Parin joined Watsi on October 18th, 2015. Six years ago, Parin joined our Universal Fund, supporting life-changing treatments for a new Watsi patient every month. Parin's most recent donation traveled 8,700 miles to support Godson, a toddler from Tanzania, to fund clubfoot correction.
Parin has funded healthcare for 34 patients in 8 countries.
Parin has funded healthcare for 34 patients in 8 countries.
Godson is a toddler from Tanzania. He is the youngest in a family of two children. His parents are farmers. Godson has clubfoot of both feet. Clubfoot is a condition in which the foot is twisted out of shape. This causes difficulty walking and even wearing shoes. Fortunately, Godson traveled to visit our medical partner's care center, AIC Cure International Hospital. There, surgeons will perform clubfoot repair surgery on August 13. Our medical partner, African Mission Healthcare Foundation, is requesting $890 to fund Godson's clubfoot repair. After treatment, he will be able to walk easily. Godson’s mother says, “If there is a way to treat him, I would be very happy to see my son walk normally like other kids.”
Saw is a 28-year-old man from Burma. He lives with his wife, daughter, and two nephews. He used to work as a chef in Thailand, but three months ago, he moved back to his village in Burma. His wife works around the home, caring for their daughter and their nephews. Two months ago, Saw climbed a palm tree to collect coconuts. When he reached the top, he suddenly fainted and fell down, breaking his left femur and arm. Since the accident, he has not been able to work. In April 2018, he underwent internal fixation for his broken femur at Mae Sot Hospital. He felt a lot better after surgery, but in late June 2018, he accidentally fell from his bed and broke his left femur again. A few days after the accident, Saw started to experience pain in his left leg. Now, he cannot walk anymore. Saw says, "I am afraid to move because of the pain and I also have pain in my left arm when I try to walk and use crutches." He needs to undergo further treatment, including a removal of the hardware installed during his first surgery and then another internal fixation surgery to heal the fracture. Fortunately, after visiting our medical partner's care center, he was scheduled for surgery on July 17. Now, he needs help raising $1,500 to fund surgery.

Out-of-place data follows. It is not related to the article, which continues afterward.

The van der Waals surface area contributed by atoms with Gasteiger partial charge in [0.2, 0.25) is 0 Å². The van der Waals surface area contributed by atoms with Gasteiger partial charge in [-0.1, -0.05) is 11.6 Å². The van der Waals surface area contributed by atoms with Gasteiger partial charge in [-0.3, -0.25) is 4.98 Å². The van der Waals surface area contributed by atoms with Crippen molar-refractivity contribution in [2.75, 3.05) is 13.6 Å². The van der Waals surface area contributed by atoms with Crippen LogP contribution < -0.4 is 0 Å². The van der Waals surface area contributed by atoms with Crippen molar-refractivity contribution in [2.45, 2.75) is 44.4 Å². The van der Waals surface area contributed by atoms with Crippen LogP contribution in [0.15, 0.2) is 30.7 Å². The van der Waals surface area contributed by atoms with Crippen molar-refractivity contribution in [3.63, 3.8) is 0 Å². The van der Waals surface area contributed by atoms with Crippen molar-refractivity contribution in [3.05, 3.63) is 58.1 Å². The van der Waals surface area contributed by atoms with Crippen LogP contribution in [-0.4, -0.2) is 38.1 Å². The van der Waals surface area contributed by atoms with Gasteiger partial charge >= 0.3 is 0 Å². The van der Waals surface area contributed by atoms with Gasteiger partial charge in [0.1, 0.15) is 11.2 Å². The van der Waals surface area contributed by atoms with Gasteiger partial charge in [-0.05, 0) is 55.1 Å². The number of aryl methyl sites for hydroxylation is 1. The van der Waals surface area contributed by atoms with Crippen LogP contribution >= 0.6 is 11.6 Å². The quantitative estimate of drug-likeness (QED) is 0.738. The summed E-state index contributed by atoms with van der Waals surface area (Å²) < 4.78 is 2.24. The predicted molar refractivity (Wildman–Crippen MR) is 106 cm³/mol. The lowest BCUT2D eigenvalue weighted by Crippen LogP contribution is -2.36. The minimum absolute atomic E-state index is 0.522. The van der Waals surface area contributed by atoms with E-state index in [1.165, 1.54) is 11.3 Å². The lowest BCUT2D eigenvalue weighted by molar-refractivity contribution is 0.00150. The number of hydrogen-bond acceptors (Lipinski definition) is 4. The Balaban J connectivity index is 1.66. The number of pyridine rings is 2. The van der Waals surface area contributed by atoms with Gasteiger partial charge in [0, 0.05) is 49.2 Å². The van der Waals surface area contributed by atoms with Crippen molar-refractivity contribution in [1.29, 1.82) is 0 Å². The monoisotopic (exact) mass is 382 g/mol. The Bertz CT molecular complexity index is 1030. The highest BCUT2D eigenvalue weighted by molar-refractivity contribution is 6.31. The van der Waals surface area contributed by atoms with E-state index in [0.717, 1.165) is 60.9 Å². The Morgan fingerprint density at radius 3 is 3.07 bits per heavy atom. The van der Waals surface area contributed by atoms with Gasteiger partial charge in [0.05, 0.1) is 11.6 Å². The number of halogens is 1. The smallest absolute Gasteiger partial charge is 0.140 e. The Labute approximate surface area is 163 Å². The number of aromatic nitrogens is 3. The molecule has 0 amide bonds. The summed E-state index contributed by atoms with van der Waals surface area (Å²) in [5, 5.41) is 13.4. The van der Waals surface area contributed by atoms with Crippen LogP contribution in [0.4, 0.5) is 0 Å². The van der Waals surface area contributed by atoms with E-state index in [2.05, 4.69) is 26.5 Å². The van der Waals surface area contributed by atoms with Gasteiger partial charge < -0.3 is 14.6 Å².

Faraja is a baby from Tanzania. She is the second born in a family of two kids. Her parents are small-scale farmers who depend on what they harvest for their sustenance. Faraja has been diagnosed with hydrocephalus, a condition in which excess cerebrospinal fluid accumulates in the brain and increases intracranial pressure. As a result of her condition, Faraja has been experiencing vomiting and an increasing head circumference. Without treatment, Faraja will experience severe physical and developmental delays. Our medical partner, African Mission Healthcare Foundation, is requesting $1,238 to cover the cost of surgery for Faraja that will treat her hydrocephalus. The procedure is scheduled to take place on June 15 and will drain the excess fluid from Faraja's brain. This will reduce intracranial pressure and greatly improve her quality of life. With proper treatment, Faraja will hopefully develop into a strong, healthy young girl. Faraja’s father says, “We cannot afford the cost of the surgery but we wouldn’t want our baby to grow up a disabled child. Please help us, we don’t know any where else to go for help."